Even Carl C. Icahn, the activist investor who has long pushed companies to consider cost-saving maneuvers, has now begun to worry about the harmful effect of corporate inversions. He has begun waging a campaign in Washington to reform the corporate tax system.
“How will representatives and senators, with an election year approaching, explain to their constituents why they are out of work because their employers left the country, when it could so easily have been avoided?” he wrote on the Op-Ed page of The New York Times last month.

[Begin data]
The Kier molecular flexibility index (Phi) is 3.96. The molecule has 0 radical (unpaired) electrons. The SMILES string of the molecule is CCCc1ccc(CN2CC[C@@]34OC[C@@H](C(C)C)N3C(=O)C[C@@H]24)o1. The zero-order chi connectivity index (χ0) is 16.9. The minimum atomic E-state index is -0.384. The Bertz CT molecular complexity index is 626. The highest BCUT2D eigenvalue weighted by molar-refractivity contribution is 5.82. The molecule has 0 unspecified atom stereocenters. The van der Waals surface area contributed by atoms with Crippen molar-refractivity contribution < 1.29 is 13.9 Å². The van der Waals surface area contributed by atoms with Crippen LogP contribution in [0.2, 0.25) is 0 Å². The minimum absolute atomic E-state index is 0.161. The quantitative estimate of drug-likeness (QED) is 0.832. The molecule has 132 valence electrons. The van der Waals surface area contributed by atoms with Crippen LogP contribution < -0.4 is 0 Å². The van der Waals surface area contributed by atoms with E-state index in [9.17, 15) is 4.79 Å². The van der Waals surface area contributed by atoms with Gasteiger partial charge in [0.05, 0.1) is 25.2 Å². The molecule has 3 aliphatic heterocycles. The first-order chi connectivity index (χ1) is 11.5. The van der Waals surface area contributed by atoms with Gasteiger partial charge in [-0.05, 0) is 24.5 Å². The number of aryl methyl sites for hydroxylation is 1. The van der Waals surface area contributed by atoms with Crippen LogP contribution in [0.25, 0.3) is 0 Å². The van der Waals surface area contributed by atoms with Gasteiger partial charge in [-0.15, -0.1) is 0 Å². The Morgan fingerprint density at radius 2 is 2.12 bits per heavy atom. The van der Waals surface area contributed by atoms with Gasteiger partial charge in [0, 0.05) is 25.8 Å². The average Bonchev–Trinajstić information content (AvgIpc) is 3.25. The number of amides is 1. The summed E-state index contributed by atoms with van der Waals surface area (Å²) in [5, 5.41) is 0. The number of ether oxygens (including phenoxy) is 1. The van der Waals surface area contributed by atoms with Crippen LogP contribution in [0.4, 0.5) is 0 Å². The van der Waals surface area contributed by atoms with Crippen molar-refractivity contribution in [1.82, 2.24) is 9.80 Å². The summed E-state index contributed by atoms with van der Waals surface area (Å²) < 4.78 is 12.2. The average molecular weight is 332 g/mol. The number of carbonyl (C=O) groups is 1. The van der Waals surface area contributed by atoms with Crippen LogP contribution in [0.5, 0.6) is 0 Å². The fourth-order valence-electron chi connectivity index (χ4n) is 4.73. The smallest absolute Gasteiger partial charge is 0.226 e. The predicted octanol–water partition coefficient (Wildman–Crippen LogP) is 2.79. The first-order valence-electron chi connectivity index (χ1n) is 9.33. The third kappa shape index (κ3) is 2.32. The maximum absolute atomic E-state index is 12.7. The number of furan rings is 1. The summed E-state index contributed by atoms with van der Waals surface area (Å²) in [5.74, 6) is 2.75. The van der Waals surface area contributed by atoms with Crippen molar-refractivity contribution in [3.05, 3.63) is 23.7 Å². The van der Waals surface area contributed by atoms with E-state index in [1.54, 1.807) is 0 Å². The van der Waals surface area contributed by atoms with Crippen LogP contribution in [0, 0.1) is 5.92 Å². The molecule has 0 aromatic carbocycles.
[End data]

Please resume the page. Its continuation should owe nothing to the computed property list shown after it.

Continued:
And consider this: Johnson Controls, currently based in Milwaukee, has aggressively sought — and received — a series of tax breaks and other deductions to do business in the United States. Between 1992 and 2009, the company received at least $149 million in tax breaks from Michigan alone. Last year, Johnson Controls had to pay a $3.75 million penalty to Michigan after it received a $75 million tax break in exchange for creating 400 jobs at its Holland lithium ion plant. The company fell short on the job creation, so it was forced to compensate the state and give up its tax-exempt status at the plant. In 2011, Johnson received a tax break from Kentucky in exchange for expanding its operations there.